Mayor defends move to monthly meetings
Last week, the City Council unanimously approved a resolution to alter their meeting schedule from the first and third Tuesday of each month to a once-per-month format, in an effort to cut city spending while managing time more effectively.
On Tuesday, during the Land Development Code subcommittee session, Mayor Mick Denham defended the move, noting that he and his fellow councilors will not be negligent in addressing Sanibel’s needs on a timely basis.
“The rationale is that meeting once a month, there will be a cost savings,” Denham told the seven-member panel. “The amount of paperwork that has to be done and the amount of time that it takes each council member to prepare for a meeting certainly adds up.”
According to a Feb. 10, 2010 memorandum from City Manager Judie Zimomra, the city’s staff is continuing to follow the direction of constricting the size of local government, with an emphasis on reducing fixed costs, reducing debt and maximizing revenue.
“At this time, staff recommends that in the interest of controlling costs, City Council establish a meeting schedule for the upcoming year which will convene City Council once per month, except for the months of September 2010 and March 2011,” the document stated. “Two meetings will be necessary in September to comply with the statutory budget schedule and the staff is recommending two meetings in March 2011 to accommodate the annual election of Mayor and Vice Mayor.”
The City Council’s adopted meeting schedule is as follows:
April 6, 2010
May 4, 2010
June 1, 2010
July 20, 2010
Aug. 3, 2010
Sept. 11, 2010 (Budget hearing at 10 a.m.; regular meeting at 2 p.m.)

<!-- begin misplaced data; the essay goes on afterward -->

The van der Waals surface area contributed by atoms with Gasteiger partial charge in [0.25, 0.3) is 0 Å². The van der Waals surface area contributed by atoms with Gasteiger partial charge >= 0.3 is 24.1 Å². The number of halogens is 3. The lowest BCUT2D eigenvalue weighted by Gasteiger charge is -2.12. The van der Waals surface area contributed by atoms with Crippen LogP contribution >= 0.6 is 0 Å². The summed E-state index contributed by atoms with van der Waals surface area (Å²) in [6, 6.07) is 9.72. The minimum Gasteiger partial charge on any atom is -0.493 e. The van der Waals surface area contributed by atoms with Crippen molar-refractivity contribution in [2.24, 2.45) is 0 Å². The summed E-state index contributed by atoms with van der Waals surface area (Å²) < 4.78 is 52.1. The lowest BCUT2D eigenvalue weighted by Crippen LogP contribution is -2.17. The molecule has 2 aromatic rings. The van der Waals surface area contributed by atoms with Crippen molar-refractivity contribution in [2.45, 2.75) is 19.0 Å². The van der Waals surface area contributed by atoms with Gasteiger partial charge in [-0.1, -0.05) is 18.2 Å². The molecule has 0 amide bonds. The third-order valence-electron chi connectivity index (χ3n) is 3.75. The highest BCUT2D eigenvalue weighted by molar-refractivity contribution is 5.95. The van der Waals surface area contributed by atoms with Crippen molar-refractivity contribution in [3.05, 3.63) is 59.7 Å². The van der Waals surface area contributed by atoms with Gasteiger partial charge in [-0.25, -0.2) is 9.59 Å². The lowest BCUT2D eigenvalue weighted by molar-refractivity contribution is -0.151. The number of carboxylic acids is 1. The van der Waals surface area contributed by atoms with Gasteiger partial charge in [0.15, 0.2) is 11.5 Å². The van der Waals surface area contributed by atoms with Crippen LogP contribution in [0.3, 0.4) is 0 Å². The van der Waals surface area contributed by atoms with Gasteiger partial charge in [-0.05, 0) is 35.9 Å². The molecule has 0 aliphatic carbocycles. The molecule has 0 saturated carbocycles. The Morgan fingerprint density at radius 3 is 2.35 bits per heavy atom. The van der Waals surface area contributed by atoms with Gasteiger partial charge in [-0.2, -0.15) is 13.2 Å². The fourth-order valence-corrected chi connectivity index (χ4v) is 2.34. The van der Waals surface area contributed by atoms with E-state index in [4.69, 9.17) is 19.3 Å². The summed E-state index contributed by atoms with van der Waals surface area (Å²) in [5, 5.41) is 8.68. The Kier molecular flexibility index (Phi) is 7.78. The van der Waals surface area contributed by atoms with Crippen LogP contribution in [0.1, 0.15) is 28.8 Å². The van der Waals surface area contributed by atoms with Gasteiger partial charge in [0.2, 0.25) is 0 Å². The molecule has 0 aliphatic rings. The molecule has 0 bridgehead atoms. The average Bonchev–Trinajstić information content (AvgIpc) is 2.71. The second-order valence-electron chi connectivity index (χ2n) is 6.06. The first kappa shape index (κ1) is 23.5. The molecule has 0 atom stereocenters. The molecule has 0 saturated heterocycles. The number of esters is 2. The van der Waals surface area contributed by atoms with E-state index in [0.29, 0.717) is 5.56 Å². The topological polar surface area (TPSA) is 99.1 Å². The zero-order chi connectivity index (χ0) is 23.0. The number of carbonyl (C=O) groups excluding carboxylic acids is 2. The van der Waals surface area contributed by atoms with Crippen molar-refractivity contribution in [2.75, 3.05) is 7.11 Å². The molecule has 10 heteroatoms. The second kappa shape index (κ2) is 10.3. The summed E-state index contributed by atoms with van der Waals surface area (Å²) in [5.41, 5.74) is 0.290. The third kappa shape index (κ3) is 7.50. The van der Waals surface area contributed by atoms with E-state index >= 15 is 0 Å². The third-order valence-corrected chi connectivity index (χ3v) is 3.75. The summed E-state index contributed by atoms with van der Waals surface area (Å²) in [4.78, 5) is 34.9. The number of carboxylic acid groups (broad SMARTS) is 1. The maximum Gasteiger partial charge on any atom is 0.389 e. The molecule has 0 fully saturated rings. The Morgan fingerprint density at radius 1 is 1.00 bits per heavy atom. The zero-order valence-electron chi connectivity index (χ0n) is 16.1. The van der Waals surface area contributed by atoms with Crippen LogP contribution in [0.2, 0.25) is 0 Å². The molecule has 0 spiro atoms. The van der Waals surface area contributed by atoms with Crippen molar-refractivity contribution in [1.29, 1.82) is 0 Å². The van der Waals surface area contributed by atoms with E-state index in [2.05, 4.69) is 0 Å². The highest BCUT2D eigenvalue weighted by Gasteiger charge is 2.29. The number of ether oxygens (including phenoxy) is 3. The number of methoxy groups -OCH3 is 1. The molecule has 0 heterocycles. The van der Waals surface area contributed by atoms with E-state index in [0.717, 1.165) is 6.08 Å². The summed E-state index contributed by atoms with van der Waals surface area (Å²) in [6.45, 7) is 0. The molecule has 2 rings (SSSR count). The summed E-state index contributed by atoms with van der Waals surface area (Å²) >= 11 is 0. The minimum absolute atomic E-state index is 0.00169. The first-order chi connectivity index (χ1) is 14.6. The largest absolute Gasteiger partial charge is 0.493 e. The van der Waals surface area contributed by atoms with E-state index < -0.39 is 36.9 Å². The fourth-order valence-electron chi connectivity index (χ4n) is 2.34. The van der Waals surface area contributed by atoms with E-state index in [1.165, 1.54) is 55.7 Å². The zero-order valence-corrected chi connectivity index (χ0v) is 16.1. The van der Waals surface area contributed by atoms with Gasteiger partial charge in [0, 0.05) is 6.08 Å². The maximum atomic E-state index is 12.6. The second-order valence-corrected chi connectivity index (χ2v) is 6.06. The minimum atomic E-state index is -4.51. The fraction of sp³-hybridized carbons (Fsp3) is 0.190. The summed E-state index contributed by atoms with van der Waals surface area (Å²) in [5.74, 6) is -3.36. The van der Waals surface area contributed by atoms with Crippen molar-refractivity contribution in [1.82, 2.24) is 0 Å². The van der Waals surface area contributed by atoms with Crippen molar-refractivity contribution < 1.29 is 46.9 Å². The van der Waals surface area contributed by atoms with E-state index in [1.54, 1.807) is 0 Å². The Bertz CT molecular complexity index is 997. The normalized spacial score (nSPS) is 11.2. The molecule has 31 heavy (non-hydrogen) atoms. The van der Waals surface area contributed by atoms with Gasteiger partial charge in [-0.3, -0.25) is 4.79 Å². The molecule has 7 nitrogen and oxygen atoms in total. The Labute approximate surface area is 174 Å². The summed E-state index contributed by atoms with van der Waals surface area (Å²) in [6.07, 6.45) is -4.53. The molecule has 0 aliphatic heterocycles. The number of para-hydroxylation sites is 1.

Sept. 21, 2010 (Final budget hearing at 5:01 p.m.)
Oct. 5, 2010
Nov. 2, 2010
Dec. 7, 2010
Jan. 4, 2011
Feb. 1, 2011
March 1, 2011 (Election Day)
March 15, 2011 (Council election of Mayor and Vice Mayor)
April 5, 2011
Denham also informed the LDC subcommittee that the council did not intend to cut back on any agenda items or presentations and, if warranted, they would adjust their schedule – or add additional meetings – should city business necessitate such action.
LDC chairman Michael Valiquette, who also serves as chairman of the Planning Commission, responded to the rumor that the commission might also adopt a once-per-month schedule, as required under Florida’s Sunshine Law.
“I don’t think that it’s in our best interest to do that with the Planning Commission because we set our own schedule, which seems to be working well,” he added.
Denham also reacted to criticism from part-time island residents, who have said in the past that the city should not make any crucial decisions during the slower so-called “off season,” because less people reside on the island between April and December.
“The city runs 12 months a year… not four months of six months,” he said, noting that Sanibel has an extensive e-mail notification system which all residents may use to stay informed about city business. “People can keep up with our issues by reading the newspapers, too.”